How Many Parts are There in a Piano?

  It’s fascinating to think about how many parts there are in the average piano. Think about how many string there are, how many keys there are, and then how many moving parts are involved with each press of a key; it’s daunting to think of just how many parts there are in a piano!   A typical scale design … Continue reading How Many Parts are There in a Piano?

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What is the Right Size Piano for Your Home?

 

You’d think that finding the right size piano for your home would be an easy thing to figure out. You might assume that the room size dictates what size piano you should get. There is actually quite a bit more to it.

 

Two issues to deal with when buying a piano are who will be playing it and whether it will disturb other people in your household or neighbors. Beginning players will not generate a great deal of sound out of any piano. However, generally speaking, the larger the piano, the more volume it produces. You probably don’t want to buy an instrument that is going to be a nuisance for people in your home or next door; it’s something important to consider. Fortunately, there are silent piano systems you can add to pianos to mute the sound and hear sampled piano sound in headphones – making the size and volume of the piano less of a concern. Although this will compromise your playing experience.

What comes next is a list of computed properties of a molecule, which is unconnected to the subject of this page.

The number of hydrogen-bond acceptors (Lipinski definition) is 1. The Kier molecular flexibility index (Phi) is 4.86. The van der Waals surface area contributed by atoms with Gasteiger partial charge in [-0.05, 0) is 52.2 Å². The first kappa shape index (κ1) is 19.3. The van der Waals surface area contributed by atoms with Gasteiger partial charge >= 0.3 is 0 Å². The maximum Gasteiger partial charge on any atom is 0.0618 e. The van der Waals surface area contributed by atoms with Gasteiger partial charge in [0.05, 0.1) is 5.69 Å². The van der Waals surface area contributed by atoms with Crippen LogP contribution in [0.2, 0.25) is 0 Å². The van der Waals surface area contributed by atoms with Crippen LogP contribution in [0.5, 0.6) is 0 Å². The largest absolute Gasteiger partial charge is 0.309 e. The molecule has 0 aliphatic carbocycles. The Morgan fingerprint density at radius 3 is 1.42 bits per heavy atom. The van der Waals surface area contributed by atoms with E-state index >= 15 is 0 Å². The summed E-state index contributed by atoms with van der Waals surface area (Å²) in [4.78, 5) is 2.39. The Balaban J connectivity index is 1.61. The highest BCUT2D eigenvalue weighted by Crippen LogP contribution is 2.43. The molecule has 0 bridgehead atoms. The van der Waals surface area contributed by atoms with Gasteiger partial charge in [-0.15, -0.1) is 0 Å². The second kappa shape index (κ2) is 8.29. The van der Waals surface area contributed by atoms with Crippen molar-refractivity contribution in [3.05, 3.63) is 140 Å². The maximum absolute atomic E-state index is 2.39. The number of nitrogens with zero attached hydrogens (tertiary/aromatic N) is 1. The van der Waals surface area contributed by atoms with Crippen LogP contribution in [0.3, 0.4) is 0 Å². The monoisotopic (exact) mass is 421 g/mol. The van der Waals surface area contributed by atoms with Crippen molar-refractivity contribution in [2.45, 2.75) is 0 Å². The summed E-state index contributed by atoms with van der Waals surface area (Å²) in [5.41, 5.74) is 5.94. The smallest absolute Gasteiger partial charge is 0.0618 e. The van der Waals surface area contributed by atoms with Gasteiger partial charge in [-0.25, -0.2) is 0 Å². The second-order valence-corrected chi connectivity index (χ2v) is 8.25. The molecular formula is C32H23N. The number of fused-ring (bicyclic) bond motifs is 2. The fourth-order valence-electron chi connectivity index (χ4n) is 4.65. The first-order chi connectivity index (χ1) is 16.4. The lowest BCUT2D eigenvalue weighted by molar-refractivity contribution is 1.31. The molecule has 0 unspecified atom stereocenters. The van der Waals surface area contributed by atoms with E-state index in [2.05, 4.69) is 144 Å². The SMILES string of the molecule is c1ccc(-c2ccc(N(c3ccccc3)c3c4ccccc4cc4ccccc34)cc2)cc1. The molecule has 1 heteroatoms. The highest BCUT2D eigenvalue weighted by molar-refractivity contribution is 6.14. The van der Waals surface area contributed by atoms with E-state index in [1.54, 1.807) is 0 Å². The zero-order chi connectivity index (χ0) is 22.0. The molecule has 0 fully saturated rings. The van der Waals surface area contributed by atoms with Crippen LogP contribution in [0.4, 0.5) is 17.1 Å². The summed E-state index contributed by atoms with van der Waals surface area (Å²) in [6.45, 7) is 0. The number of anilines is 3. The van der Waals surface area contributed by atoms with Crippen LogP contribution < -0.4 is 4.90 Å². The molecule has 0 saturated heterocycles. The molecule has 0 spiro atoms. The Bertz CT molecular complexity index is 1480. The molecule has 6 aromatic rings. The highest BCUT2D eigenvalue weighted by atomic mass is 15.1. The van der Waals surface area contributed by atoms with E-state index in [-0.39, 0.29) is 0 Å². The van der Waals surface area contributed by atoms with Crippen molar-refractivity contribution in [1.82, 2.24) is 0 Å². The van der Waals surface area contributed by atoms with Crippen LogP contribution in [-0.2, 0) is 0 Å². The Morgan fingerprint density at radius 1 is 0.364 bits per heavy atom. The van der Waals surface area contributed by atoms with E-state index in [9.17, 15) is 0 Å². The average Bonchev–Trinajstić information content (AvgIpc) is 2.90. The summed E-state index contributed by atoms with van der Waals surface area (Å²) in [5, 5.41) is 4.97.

It’s important to take note of the room you are going to put your piano in. Not only does the size of the room matter, but many elements affect the volume and tone of the instrument. For example, if you have carpet rather than hardwood floors, the piano will be somewhat muted since the carpet absorbs sound. Half of the sound comes out the bottom of grand pianos. Sometimes a room with hard floors can produce too much sound in which case you could consider putting a rug under the piano.

 

The floor is not the only aspect of acoustics of a room. Drapes, soft furniture, and other absorbing objects can dampen the sound of the piano. A large piano can sound much quieter in an acoustically dead space.

 

Naturally you must consider the physical space needed for a piano. A small baby grand piano is typically 5 feet in length and about 5 feet wide (as all pianos are because of the 88 keys). Concert grand pianos are usually around 9 feet long. The length of a piano is measured from the key slip (the piece of wood in front of the keys on the keyboard) to the very end of the lid. You should also allow for an additional 2 feet for when the bench is pulled out in front of the piano.

 

Upright pianos can be a good choice for smaller rooms, but they are less flexible in placement since the backs are unfinished. Therefore, they generally go up against a wall whereas grand pianos and baby grands look good from all angles and can even be tucked into a corner.

 

These are the main factors in determining what size piano is best for you. Thanks again for joining us here at Living Pianos. If you have any questions about this topic or any others, please contact us at: Info@LivingPianos.com (949) 244-3729